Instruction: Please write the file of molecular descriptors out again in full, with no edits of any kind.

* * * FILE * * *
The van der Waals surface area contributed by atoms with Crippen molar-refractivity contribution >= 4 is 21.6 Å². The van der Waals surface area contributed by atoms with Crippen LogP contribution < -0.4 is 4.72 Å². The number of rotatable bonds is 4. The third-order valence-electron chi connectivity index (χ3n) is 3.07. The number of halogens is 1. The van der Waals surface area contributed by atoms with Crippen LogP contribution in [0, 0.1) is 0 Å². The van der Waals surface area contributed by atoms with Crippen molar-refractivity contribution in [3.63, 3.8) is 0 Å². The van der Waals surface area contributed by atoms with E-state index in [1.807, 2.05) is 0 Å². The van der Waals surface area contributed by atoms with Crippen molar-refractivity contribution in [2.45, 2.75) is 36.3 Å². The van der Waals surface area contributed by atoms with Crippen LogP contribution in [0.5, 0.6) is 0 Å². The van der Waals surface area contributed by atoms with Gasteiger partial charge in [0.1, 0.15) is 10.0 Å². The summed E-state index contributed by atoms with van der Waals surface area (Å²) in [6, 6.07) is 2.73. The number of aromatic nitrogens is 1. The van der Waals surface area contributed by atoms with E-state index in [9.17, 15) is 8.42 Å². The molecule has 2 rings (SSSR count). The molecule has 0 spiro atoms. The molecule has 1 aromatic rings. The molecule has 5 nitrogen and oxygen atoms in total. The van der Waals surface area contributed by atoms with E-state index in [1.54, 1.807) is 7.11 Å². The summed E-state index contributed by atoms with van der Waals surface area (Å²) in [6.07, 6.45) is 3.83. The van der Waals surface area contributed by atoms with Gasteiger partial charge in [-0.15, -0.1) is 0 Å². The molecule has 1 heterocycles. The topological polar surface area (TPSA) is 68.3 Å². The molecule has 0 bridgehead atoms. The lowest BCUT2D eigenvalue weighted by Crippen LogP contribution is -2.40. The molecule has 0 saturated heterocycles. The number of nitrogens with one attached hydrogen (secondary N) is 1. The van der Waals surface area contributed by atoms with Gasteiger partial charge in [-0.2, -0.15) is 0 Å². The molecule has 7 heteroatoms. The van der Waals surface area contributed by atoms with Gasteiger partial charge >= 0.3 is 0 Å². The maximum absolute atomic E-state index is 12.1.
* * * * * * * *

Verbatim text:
The van der Waals surface area contributed by atoms with Crippen molar-refractivity contribution >= 4 is 21.6 Å². The van der Waals surface area contributed by atoms with Crippen LogP contribution < -0.4 is 4.72 Å². The number of rotatable bonds is 4. The third-order valence-electron chi connectivity index (χ3n) is 3.07. The number of halogens is 1. The van der Waals surface area contributed by atoms with Crippen LogP contribution in [0, 0.1) is 0 Å². The van der Waals surface area contributed by atoms with Crippen molar-refractivity contribution in [3.63, 3.8) is 0 Å². The van der Waals surface area contributed by atoms with E-state index in [1.807, 2.05) is 0 Å². The van der Waals surface area contributed by atoms with Crippen molar-refractivity contribution in [2.45, 2.75) is 36.3 Å². The van der Waals surface area contributed by atoms with Crippen LogP contribution in [0.5, 0.6) is 0 Å². The van der Waals surface area contributed by atoms with Gasteiger partial charge in [0.1, 0.15) is 10.0 Å². The summed E-state index contributed by atoms with van der Waals surface area (Å²) in [6, 6.07) is 2.73. The number of aromatic nitrogens is 1. The van der Waals surface area contributed by atoms with E-state index in [9.17, 15) is 8.42 Å². The molecule has 2 rings (SSSR count). The molecule has 0 spiro atoms. The molecule has 1 aromatic rings. The molecule has 5 nitrogen and oxygen atoms in total. The van der Waals surface area contributed by atoms with E-state index in [1.54, 1.807) is 7.11 Å². The summed E-state index contributed by atoms with van der Waals surface area (Å²) in [6.07, 6.45) is 3.83. The van der Waals surface area contributed by atoms with Gasteiger partial charge in [-0.15, -0.1) is 0 Å². The molecule has 1 heterocycles. The topological polar surface area (TPSA) is 68.3 Å². The molecule has 0 bridgehead atoms. The lowest BCUT2D eigenvalue weighted by Crippen LogP contribution is -2.40. The molecule has 0 saturated heterocycles. The number of nitrogens with one attached hydrogen (secondary N) is 1. The van der Waals surface area contributed by atoms with Gasteiger partial charge in [-0.2, -0.15) is 0 Å². The molecule has 7 heteroatoms. The van der Waals surface area contributed by atoms with Gasteiger partial charge >= 0.3 is 0 Å². The maximum absolute atomic E-state index is 12.1.